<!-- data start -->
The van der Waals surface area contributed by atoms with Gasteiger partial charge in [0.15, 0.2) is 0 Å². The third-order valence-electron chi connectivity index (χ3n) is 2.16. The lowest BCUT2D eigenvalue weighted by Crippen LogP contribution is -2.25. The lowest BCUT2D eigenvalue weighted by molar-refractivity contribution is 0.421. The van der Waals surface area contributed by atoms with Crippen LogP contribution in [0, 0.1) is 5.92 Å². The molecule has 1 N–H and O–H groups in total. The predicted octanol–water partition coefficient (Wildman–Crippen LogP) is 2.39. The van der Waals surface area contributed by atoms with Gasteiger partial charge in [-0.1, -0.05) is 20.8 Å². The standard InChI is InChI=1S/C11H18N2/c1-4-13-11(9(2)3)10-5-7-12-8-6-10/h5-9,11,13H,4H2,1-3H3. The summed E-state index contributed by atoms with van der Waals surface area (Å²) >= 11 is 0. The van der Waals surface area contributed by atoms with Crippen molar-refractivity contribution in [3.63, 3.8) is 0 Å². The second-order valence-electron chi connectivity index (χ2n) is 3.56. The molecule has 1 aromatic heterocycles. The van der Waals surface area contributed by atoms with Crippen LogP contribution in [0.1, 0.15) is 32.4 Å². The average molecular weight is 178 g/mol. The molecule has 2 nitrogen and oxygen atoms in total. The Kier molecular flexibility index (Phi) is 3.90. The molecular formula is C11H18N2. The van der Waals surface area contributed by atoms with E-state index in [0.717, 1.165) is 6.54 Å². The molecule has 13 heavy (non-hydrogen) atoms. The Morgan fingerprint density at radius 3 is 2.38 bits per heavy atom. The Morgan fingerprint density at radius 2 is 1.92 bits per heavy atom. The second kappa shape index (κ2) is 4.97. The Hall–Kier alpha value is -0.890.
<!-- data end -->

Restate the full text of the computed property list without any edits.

The van der Waals surface area contributed by atoms with Gasteiger partial charge in [0.15, 0.2) is 0 Å². The third-order valence-electron chi connectivity index (χ3n) is 2.16. The lowest BCUT2D eigenvalue weighted by Crippen LogP contribution is -2.25. The lowest BCUT2D eigenvalue weighted by molar-refractivity contribution is 0.421. The van der Waals surface area contributed by atoms with Crippen LogP contribution in [0, 0.1) is 5.92 Å². The molecule has 1 N–H and O–H groups in total. The predicted octanol–water partition coefficient (Wildman–Crippen LogP) is 2.39. The van der Waals surface area contributed by atoms with Gasteiger partial charge in [-0.1, -0.05) is 20.8 Å². The standard InChI is InChI=1S/C11H18N2/c1-4-13-11(9(2)3)10-5-7-12-8-6-10/h5-9,11,13H,4H2,1-3H3. The summed E-state index contributed by atoms with van der Waals surface area (Å²) >= 11 is 0. The van der Waals surface area contributed by atoms with Crippen molar-refractivity contribution in [3.63, 3.8) is 0 Å². The second-order valence-electron chi connectivity index (χ2n) is 3.56. The molecule has 1 aromatic heterocycles. The van der Waals surface area contributed by atoms with Crippen LogP contribution in [0.1, 0.15) is 32.4 Å². The average molecular weight is 178 g/mol. The molecule has 2 nitrogen and oxygen atoms in total. The Kier molecular flexibility index (Phi) is 3.90. The molecular formula is C11H18N2. The van der Waals surface area contributed by atoms with E-state index in [0.717, 1.165) is 6.54 Å². The molecule has 13 heavy (non-hydrogen) atoms. The Morgan fingerprint density at radius 3 is 2.38 bits per heavy atom. The Morgan fingerprint density at radius 2 is 1.92 bits per heavy atom. The second kappa shape index (κ2) is 4.97. The Hall–Kier alpha value is -0.890.